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character of Bégearss; no one recognised in this portrait one of the most enlightened and estimable men of the age, and the calumny was only the more disgusting on that account. This piece was, however, revived in 1796, and, after the representation, the author, at the end of his career, presented himself once more on the stage, where he received applauses, contested by some hisses. Beaumarchais' first dramatic performance, Eugenia, had appeared in 1767; the most interesting situations in this piece he had borrowed from the Diable Boiteux of Lesage. In 1793 he published papers in answer to Lecointre de Versailles, his accuser.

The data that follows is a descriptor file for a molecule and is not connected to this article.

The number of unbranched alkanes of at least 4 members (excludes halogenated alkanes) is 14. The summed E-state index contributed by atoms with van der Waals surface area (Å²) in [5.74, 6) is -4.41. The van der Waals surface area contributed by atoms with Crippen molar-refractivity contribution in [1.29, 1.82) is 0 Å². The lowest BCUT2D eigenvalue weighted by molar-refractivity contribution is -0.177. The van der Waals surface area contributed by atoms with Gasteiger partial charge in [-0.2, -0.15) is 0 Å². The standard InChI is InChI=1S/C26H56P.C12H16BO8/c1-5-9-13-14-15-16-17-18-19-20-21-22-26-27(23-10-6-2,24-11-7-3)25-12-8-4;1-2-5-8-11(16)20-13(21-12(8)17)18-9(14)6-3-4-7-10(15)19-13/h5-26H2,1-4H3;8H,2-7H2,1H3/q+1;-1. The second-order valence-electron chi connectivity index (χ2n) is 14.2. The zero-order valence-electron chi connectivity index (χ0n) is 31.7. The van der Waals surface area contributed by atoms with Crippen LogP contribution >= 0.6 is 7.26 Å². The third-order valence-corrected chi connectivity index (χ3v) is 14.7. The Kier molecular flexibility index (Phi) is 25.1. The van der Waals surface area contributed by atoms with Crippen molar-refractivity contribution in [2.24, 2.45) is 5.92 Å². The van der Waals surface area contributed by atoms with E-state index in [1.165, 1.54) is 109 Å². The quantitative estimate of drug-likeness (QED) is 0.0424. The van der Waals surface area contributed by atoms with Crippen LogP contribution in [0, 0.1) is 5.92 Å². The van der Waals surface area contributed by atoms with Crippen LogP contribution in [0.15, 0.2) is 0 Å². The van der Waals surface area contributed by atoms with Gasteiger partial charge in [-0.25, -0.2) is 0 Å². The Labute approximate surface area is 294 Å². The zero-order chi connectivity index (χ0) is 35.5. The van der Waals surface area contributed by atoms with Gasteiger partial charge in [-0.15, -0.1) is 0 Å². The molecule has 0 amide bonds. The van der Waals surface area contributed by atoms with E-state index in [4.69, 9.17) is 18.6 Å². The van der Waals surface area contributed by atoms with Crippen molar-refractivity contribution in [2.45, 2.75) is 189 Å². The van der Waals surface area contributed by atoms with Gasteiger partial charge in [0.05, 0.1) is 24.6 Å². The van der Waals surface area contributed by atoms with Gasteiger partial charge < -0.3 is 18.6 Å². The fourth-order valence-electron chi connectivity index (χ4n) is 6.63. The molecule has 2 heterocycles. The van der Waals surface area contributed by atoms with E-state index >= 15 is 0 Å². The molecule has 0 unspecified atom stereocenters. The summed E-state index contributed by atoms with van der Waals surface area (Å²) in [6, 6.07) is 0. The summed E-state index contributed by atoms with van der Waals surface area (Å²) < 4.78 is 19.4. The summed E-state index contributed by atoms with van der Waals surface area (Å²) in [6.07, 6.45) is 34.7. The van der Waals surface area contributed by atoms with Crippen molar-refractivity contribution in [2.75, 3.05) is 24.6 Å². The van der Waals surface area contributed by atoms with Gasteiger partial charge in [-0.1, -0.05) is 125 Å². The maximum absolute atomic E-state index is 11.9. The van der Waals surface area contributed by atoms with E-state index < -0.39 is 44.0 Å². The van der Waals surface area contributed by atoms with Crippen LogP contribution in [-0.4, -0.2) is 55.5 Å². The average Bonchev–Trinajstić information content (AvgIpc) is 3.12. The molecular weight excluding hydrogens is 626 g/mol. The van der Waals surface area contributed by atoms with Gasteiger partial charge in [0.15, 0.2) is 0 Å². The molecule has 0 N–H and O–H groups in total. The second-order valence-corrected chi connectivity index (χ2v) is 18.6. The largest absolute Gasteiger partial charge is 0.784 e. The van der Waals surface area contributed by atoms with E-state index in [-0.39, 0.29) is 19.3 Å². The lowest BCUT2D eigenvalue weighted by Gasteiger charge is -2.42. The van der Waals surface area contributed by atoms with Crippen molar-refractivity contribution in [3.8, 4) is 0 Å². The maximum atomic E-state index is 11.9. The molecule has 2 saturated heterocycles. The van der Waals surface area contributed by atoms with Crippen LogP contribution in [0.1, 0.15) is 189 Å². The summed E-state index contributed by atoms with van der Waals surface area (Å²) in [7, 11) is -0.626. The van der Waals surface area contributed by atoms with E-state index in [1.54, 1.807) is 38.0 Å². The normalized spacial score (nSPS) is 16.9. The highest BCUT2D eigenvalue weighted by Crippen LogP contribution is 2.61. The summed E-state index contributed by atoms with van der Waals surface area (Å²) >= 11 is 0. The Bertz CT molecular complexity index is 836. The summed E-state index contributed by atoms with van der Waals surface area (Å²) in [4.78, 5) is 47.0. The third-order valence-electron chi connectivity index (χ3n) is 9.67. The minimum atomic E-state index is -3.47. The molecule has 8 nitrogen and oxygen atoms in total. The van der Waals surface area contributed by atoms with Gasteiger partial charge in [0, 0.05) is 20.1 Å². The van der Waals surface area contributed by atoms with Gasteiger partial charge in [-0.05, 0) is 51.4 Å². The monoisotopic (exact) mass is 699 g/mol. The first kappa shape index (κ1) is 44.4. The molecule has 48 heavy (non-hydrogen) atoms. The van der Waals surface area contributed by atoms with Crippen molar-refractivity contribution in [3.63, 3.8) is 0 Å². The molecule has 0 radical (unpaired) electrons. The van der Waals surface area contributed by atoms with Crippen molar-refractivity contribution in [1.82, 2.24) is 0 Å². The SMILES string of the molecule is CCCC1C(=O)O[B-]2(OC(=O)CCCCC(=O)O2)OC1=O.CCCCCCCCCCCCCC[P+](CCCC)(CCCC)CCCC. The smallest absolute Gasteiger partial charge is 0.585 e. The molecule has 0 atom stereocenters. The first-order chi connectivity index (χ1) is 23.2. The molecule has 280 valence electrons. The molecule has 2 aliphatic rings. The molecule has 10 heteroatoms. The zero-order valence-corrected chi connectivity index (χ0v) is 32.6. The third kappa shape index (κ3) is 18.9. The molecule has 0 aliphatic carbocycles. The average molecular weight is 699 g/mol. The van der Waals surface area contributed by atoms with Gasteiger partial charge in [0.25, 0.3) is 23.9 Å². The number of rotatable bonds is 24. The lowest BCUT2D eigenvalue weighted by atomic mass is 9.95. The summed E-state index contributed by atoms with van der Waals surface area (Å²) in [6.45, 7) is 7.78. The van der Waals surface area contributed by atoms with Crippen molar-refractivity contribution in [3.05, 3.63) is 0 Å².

BERTRAND DE MOLEVILLE,